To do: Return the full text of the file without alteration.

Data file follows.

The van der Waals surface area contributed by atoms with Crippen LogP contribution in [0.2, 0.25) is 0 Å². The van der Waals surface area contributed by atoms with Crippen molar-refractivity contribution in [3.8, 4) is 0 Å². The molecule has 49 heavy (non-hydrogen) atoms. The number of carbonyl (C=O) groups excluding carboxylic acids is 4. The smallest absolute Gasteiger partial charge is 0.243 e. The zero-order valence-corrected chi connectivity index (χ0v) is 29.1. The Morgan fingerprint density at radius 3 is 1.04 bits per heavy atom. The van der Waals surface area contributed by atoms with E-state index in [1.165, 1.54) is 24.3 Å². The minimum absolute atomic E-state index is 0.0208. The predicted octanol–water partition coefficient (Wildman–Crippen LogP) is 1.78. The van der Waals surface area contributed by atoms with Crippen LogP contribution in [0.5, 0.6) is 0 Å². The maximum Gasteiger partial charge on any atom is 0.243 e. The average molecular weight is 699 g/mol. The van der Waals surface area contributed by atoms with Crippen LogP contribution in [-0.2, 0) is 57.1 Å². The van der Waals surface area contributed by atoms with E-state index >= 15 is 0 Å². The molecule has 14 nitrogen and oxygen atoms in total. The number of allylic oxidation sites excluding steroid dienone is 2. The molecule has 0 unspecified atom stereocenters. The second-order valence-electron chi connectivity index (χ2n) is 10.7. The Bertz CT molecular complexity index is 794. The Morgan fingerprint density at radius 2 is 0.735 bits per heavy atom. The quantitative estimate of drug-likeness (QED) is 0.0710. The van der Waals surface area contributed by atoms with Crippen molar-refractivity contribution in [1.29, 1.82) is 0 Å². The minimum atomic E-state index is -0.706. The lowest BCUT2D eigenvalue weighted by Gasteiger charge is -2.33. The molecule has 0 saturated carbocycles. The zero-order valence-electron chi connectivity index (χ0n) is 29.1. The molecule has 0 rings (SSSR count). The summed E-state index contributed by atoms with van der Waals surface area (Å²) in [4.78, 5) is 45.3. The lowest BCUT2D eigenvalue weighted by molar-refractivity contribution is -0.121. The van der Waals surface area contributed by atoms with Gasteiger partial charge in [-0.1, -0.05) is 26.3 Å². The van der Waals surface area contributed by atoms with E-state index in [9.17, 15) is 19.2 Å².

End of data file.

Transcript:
The van der Waals surface area contributed by atoms with Crippen LogP contribution in [0.2, 0.25) is 0 Å². The van der Waals surface area contributed by atoms with Crippen molar-refractivity contribution in [3.8, 4) is 0 Å². The molecule has 49 heavy (non-hydrogen) atoms. The number of carbonyl (C=O) groups excluding carboxylic acids is 4. The smallest absolute Gasteiger partial charge is 0.243 e. The zero-order valence-corrected chi connectivity index (χ0v) is 29.1. The Morgan fingerprint density at radius 3 is 1.04 bits per heavy atom. The van der Waals surface area contributed by atoms with E-state index in [1.165, 1.54) is 24.3 Å². The minimum absolute atomic E-state index is 0.0208. The predicted octanol–water partition coefficient (Wildman–Crippen LogP) is 1.78. The van der Waals surface area contributed by atoms with Crippen LogP contribution in [0.5, 0.6) is 0 Å². The maximum Gasteiger partial charge on any atom is 0.243 e. The average molecular weight is 699 g/mol. The van der Waals surface area contributed by atoms with Crippen LogP contribution in [-0.2, 0) is 57.1 Å². The van der Waals surface area contributed by atoms with E-state index >= 15 is 0 Å². The molecule has 14 nitrogen and oxygen atoms in total. The number of allylic oxidation sites excluding steroid dienone is 2. The molecule has 0 unspecified atom stereocenters. The second-order valence-electron chi connectivity index (χ2n) is 10.7. The Bertz CT molecular complexity index is 794. The Morgan fingerprint density at radius 2 is 0.735 bits per heavy atom. The quantitative estimate of drug-likeness (QED) is 0.0710. The van der Waals surface area contributed by atoms with Crippen molar-refractivity contribution in [1.29, 1.82) is 0 Å². The minimum atomic E-state index is -0.706. The lowest BCUT2D eigenvalue weighted by Gasteiger charge is -2.33. The molecule has 0 saturated carbocycles. The zero-order valence-electron chi connectivity index (χ0n) is 29.1. The molecule has 0 rings (SSSR count). The summed E-state index contributed by atoms with van der Waals surface area (Å²) in [4.78, 5) is 45.3. The lowest BCUT2D eigenvalue weighted by molar-refractivity contribution is -0.121. The van der Waals surface area contributed by atoms with Gasteiger partial charge in [-0.1, -0.05) is 26.3 Å². The van der Waals surface area contributed by atoms with E-state index in [9.17, 15) is 19.2 Å².